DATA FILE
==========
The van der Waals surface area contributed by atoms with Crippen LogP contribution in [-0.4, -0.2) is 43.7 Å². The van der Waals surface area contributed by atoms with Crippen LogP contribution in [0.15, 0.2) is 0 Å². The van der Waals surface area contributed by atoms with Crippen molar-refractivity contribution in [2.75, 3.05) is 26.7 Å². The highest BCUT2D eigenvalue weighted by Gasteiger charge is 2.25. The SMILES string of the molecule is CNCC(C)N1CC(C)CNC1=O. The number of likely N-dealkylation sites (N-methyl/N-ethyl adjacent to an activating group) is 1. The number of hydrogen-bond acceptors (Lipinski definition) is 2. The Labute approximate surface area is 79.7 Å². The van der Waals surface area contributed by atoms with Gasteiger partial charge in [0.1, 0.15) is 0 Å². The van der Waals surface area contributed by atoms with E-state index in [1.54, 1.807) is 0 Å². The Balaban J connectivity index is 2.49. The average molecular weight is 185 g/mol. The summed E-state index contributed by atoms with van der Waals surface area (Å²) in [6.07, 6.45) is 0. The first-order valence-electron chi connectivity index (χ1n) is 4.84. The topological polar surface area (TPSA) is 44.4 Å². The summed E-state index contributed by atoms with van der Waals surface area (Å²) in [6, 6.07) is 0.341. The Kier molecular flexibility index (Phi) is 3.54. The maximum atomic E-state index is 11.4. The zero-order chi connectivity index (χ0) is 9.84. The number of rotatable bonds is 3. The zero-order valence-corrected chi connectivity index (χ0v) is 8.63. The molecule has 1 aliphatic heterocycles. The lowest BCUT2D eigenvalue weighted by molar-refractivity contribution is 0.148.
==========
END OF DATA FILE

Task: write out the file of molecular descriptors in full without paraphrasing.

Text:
The van der Waals surface area contributed by atoms with Crippen LogP contribution in [-0.4, -0.2) is 43.7 Å². The van der Waals surface area contributed by atoms with Crippen LogP contribution in [0.15, 0.2) is 0 Å². The van der Waals surface area contributed by atoms with Crippen molar-refractivity contribution in [2.75, 3.05) is 26.7 Å². The highest BCUT2D eigenvalue weighted by Gasteiger charge is 2.25. The SMILES string of the molecule is CNCC(C)N1CC(C)CNC1=O. The number of likely N-dealkylation sites (N-methyl/N-ethyl adjacent to an activating group) is 1. The number of hydrogen-bond acceptors (Lipinski definition) is 2. The Labute approximate surface area is 79.7 Å². The van der Waals surface area contributed by atoms with Gasteiger partial charge in [0.1, 0.15) is 0 Å². The van der Waals surface area contributed by atoms with E-state index in [1.54, 1.807) is 0 Å². The Balaban J connectivity index is 2.49. The average molecular weight is 185 g/mol. The summed E-state index contributed by atoms with van der Waals surface area (Å²) in [6.07, 6.45) is 0. The first-order valence-electron chi connectivity index (χ1n) is 4.84. The topological polar surface area (TPSA) is 44.4 Å². The summed E-state index contributed by atoms with van der Waals surface area (Å²) in [6, 6.07) is 0.341. The Kier molecular flexibility index (Phi) is 3.54. The maximum atomic E-state index is 11.4. The zero-order chi connectivity index (χ0) is 9.84. The number of rotatable bonds is 3. The zero-order valence-corrected chi connectivity index (χ0v) is 8.63. The molecule has 1 aliphatic heterocycles. The lowest BCUT2D eigenvalue weighted by molar-refractivity contribution is 0.148.